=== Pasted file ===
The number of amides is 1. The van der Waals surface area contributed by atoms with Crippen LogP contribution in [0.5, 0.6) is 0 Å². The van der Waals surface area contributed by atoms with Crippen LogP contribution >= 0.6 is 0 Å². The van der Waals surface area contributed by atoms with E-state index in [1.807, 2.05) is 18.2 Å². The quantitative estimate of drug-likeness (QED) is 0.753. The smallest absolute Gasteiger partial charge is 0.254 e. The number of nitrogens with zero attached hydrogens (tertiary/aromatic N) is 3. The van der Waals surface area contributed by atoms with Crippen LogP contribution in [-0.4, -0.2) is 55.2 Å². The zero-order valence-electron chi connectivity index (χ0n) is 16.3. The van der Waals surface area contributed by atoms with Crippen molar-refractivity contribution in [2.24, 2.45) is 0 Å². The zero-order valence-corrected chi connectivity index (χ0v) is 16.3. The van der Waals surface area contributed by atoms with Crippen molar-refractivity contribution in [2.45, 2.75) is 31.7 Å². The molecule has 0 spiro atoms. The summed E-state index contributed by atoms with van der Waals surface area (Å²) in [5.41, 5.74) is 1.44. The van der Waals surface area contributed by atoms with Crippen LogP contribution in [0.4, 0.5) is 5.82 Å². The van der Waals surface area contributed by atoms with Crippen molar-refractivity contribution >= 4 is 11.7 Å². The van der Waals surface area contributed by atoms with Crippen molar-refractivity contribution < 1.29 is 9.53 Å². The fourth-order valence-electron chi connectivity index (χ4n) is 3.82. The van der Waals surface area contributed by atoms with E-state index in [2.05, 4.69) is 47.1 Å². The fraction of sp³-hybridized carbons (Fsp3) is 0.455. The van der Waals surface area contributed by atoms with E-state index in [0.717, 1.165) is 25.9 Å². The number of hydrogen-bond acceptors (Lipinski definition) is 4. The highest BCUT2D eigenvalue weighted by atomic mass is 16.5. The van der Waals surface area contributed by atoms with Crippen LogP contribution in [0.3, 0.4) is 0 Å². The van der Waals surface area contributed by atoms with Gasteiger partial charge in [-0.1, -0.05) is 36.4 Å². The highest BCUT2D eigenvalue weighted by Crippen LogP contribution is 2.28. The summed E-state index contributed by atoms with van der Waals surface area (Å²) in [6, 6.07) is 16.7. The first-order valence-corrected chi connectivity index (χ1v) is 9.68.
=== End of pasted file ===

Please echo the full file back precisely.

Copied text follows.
The number of amides is 1. The van der Waals surface area contributed by atoms with Crippen LogP contribution in [0.5, 0.6) is 0 Å². The van der Waals surface area contributed by atoms with Crippen LogP contribution >= 0.6 is 0 Å². The van der Waals surface area contributed by atoms with E-state index in [1.807, 2.05) is 18.2 Å². The quantitative estimate of drug-likeness (QED) is 0.753. The smallest absolute Gasteiger partial charge is 0.254 e. The number of nitrogens with zero attached hydrogens (tertiary/aromatic N) is 3. The van der Waals surface area contributed by atoms with Crippen LogP contribution in [-0.4, -0.2) is 55.2 Å². The zero-order valence-electron chi connectivity index (χ0n) is 16.3. The van der Waals surface area contributed by atoms with Crippen molar-refractivity contribution in [2.24, 2.45) is 0 Å². The zero-order valence-corrected chi connectivity index (χ0v) is 16.3. The van der Waals surface area contributed by atoms with Crippen molar-refractivity contribution in [2.45, 2.75) is 31.7 Å². The molecule has 0 spiro atoms. The summed E-state index contributed by atoms with van der Waals surface area (Å²) in [5.41, 5.74) is 1.44. The van der Waals surface area contributed by atoms with Crippen LogP contribution in [0.4, 0.5) is 5.82 Å². The van der Waals surface area contributed by atoms with Crippen molar-refractivity contribution >= 4 is 11.7 Å². The van der Waals surface area contributed by atoms with Crippen molar-refractivity contribution < 1.29 is 9.53 Å². The fourth-order valence-electron chi connectivity index (χ4n) is 3.82. The van der Waals surface area contributed by atoms with E-state index in [2.05, 4.69) is 47.1 Å². The fraction of sp³-hybridized carbons (Fsp3) is 0.455. The van der Waals surface area contributed by atoms with E-state index in [0.717, 1.165) is 25.9 Å². The number of hydrogen-bond acceptors (Lipinski definition) is 4. The highest BCUT2D eigenvalue weighted by atomic mass is 16.5. The van der Waals surface area contributed by atoms with Crippen LogP contribution in [0.3, 0.4) is 0 Å². The van der Waals surface area contributed by atoms with Gasteiger partial charge in [-0.1, -0.05) is 36.4 Å². The highest BCUT2D eigenvalue weighted by Crippen LogP contribution is 2.28. The summed E-state index contributed by atoms with van der Waals surface area (Å²) in [6, 6.07) is 16.7. The first-order valence-corrected chi connectivity index (χ1v) is 9.68.